Albany’s Most Influential — the survivor
In a place inextricably linked to a history of wartime sacrifice, Harold Martin stands as a living monument to all those Australians who have gone before him.
As WA’s last Thai-Burma Railway survivor, no one else’s words should carry as much weight in this city as his.
Like many of his ilk, the 102-year-old World War II veteran is not one to seek attention.
The stories he has to tell are incredible, harrowing, tragic and important, but he kept them to himself for decades after the war.
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A kind soul with a sharp wit, Martin joined the army aged 23.
He was taken prisoner by the Japanese in Singapore in 1942 and put to work on the Death Railway in atrocious conditions.
After two years of slave labour, he was loaded onto a ship bound for Japanese coal mines.
The ship was hit by US torpedoes, leaving him clinging to debris in the South China Sea for almost four days until a US submarine crew plucked him out of the water.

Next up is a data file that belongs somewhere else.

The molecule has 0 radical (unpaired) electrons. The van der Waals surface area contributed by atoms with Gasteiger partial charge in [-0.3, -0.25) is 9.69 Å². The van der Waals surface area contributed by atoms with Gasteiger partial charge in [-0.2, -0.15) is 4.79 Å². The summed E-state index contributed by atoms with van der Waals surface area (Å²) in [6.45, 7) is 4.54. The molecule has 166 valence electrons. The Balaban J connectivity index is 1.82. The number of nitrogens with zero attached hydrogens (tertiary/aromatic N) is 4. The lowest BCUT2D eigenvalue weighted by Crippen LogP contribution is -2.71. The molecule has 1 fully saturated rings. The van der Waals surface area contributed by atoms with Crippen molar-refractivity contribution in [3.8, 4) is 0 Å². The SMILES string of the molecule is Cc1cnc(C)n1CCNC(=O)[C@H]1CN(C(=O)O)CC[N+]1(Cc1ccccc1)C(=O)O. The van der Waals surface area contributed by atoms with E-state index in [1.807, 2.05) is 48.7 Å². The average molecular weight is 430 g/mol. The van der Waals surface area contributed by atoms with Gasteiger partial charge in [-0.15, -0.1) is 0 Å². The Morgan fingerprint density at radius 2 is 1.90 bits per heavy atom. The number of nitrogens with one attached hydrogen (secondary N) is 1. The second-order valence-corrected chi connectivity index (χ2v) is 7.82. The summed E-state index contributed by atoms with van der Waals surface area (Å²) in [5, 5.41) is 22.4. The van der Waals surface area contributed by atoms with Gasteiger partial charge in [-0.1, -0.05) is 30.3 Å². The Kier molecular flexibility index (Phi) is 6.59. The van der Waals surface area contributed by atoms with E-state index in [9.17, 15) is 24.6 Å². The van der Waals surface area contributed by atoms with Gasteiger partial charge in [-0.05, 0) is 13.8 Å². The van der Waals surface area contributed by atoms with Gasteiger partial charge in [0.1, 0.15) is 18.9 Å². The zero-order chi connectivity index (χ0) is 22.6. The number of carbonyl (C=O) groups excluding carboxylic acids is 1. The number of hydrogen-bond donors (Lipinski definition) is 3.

More than 2700 Australians died working on the railway, where men were malnourished, disease-stricken and worked to death.
Determined to honour their sacrifice, Mr Martin has returned to Hellfire Pass in recent years to recite The Ode at the Anzac Day dawn service.
Before he left this year, he told friends it would be fitting in a way if he died in Thailand because he would be with the other Australians who never made it home.
One day he will be gone — and Albany will be all the poorer for it.
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